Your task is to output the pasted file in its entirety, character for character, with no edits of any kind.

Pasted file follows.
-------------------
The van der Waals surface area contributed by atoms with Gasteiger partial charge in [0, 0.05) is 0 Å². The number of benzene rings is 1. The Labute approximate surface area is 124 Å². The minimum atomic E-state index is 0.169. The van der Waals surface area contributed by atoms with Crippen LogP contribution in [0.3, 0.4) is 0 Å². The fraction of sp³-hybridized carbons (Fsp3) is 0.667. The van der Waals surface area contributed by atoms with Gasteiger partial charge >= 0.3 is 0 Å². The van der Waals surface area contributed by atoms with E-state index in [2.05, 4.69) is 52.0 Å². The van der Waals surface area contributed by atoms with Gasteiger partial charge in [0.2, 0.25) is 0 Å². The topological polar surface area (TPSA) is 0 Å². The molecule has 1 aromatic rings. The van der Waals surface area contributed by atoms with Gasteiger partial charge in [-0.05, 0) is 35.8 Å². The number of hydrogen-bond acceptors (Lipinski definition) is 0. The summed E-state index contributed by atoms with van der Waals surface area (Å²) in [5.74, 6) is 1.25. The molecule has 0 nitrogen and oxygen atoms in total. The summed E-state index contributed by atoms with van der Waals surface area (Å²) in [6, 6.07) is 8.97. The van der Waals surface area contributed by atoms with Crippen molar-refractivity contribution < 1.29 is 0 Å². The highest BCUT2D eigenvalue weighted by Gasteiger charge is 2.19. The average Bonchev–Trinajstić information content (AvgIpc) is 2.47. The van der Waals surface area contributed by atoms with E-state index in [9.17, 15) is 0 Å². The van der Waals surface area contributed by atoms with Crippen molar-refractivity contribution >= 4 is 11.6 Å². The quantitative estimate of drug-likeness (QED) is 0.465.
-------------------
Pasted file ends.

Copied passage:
The van der Waals surface area contributed by atoms with Gasteiger partial charge in [0, 0.05) is 0 Å². The number of benzene rings is 1. The Labute approximate surface area is 124 Å². The minimum atomic E-state index is 0.169. The van der Waals surface area contributed by atoms with Crippen LogP contribution in [0.3, 0.4) is 0 Å². The fraction of sp³-hybridized carbons (Fsp3) is 0.667. The van der Waals surface area contributed by atoms with Gasteiger partial charge >= 0.3 is 0 Å². The van der Waals surface area contributed by atoms with E-state index in [2.05, 4.69) is 52.0 Å². The van der Waals surface area contributed by atoms with Gasteiger partial charge in [0.2, 0.25) is 0 Å². The topological polar surface area (TPSA) is 0 Å². The molecule has 1 aromatic rings. The van der Waals surface area contributed by atoms with Gasteiger partial charge in [-0.05, 0) is 35.8 Å². The number of hydrogen-bond acceptors (Lipinski definition) is 0. The summed E-state index contributed by atoms with van der Waals surface area (Å²) in [5.74, 6) is 1.25. The molecule has 0 nitrogen and oxygen atoms in total. The summed E-state index contributed by atoms with van der Waals surface area (Å²) in [6, 6.07) is 8.97. The van der Waals surface area contributed by atoms with Crippen molar-refractivity contribution < 1.29 is 0 Å². The highest BCUT2D eigenvalue weighted by Gasteiger charge is 2.19. The average Bonchev–Trinajstić information content (AvgIpc) is 2.47. The van der Waals surface area contributed by atoms with E-state index in [9.17, 15) is 0 Å². The van der Waals surface area contributed by atoms with Crippen molar-refractivity contribution >= 4 is 11.6 Å². The quantitative estimate of drug-likeness (QED) is 0.465.